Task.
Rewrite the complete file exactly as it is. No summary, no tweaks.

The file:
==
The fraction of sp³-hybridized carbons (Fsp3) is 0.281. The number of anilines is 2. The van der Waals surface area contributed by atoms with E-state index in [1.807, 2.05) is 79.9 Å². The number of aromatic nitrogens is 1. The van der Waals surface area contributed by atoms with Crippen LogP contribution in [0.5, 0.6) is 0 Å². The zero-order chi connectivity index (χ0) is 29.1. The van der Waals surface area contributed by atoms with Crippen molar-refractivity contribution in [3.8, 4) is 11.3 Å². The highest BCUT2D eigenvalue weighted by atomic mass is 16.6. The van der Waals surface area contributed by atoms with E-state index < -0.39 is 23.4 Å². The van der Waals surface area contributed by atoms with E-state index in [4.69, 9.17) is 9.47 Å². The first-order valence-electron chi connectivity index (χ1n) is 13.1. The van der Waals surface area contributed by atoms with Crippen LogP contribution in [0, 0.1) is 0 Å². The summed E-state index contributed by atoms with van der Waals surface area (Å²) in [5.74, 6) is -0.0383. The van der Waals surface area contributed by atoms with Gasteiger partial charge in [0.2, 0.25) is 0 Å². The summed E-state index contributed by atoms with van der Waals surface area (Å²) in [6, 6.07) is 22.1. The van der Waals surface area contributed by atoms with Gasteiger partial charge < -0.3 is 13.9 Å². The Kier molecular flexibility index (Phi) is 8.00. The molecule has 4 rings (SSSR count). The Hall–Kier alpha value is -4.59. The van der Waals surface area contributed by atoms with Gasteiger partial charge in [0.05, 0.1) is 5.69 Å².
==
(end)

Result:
The fraction of sp³-hybridized carbons (Fsp3) is 0.281. The number of anilines is 2. The van der Waals surface area contributed by atoms with E-state index in [1.807, 2.05) is 79.9 Å². The number of aromatic nitrogens is 1. The van der Waals surface area contributed by atoms with Crippen LogP contribution in [0.5, 0.6) is 0 Å². The zero-order chi connectivity index (χ0) is 29.1. The van der Waals surface area contributed by atoms with Crippen molar-refractivity contribution in [3.8, 4) is 11.3 Å². The highest BCUT2D eigenvalue weighted by atomic mass is 16.6. The van der Waals surface area contributed by atoms with E-state index < -0.39 is 23.4 Å². The van der Waals surface area contributed by atoms with E-state index in [4.69, 9.17) is 9.47 Å². The first-order valence-electron chi connectivity index (χ1n) is 13.1. The van der Waals surface area contributed by atoms with Crippen LogP contribution in [0, 0.1) is 0 Å². The summed E-state index contributed by atoms with van der Waals surface area (Å²) in [5.74, 6) is -0.0383. The van der Waals surface area contributed by atoms with Gasteiger partial charge in [0.2, 0.25) is 0 Å². The summed E-state index contributed by atoms with van der Waals surface area (Å²) in [6, 6.07) is 22.1. The van der Waals surface area contributed by atoms with Gasteiger partial charge < -0.3 is 13.9 Å². The Kier molecular flexibility index (Phi) is 8.00. The molecule has 4 rings (SSSR count). The Hall–Kier alpha value is -4.59. The van der Waals surface area contributed by atoms with Gasteiger partial charge in [0.05, 0.1) is 5.69 Å².